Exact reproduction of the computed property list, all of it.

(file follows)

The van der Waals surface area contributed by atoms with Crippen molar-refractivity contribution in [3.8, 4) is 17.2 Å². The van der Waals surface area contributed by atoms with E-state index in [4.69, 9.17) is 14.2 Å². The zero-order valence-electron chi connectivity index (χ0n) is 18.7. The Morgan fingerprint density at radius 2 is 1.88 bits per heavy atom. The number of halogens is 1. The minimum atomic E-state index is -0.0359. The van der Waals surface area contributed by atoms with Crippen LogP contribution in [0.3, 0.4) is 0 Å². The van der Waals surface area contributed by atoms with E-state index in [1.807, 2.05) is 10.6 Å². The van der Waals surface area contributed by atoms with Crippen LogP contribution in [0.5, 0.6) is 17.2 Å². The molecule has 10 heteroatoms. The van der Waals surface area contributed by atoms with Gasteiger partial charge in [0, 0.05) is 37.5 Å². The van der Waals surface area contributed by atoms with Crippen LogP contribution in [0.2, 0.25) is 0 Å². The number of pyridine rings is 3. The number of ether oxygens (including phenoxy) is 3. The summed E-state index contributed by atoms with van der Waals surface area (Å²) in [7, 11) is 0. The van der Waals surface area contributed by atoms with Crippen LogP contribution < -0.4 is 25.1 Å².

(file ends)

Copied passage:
The van der Waals surface area contributed by atoms with Crippen molar-refractivity contribution in [3.8, 4) is 17.2 Å². The van der Waals surface area contributed by atoms with E-state index in [4.69, 9.17) is 14.2 Å². The zero-order valence-electron chi connectivity index (χ0n) is 18.7. The Morgan fingerprint density at radius 2 is 1.88 bits per heavy atom. The number of halogens is 1. The minimum atomic E-state index is -0.0359. The van der Waals surface area contributed by atoms with Crippen LogP contribution in [0.3, 0.4) is 0 Å². The van der Waals surface area contributed by atoms with E-state index in [1.807, 2.05) is 10.6 Å². The van der Waals surface area contributed by atoms with Crippen LogP contribution in [0.5, 0.6) is 17.2 Å². The molecule has 10 heteroatoms. The van der Waals surface area contributed by atoms with Gasteiger partial charge in [0, 0.05) is 37.5 Å². The van der Waals surface area contributed by atoms with Crippen LogP contribution in [0.2, 0.25) is 0 Å². The number of pyridine rings is 3. The number of ether oxygens (including phenoxy) is 3. The summed E-state index contributed by atoms with van der Waals surface area (Å²) in [7, 11) is 0. The van der Waals surface area contributed by atoms with Crippen LogP contribution < -0.4 is 25.1 Å².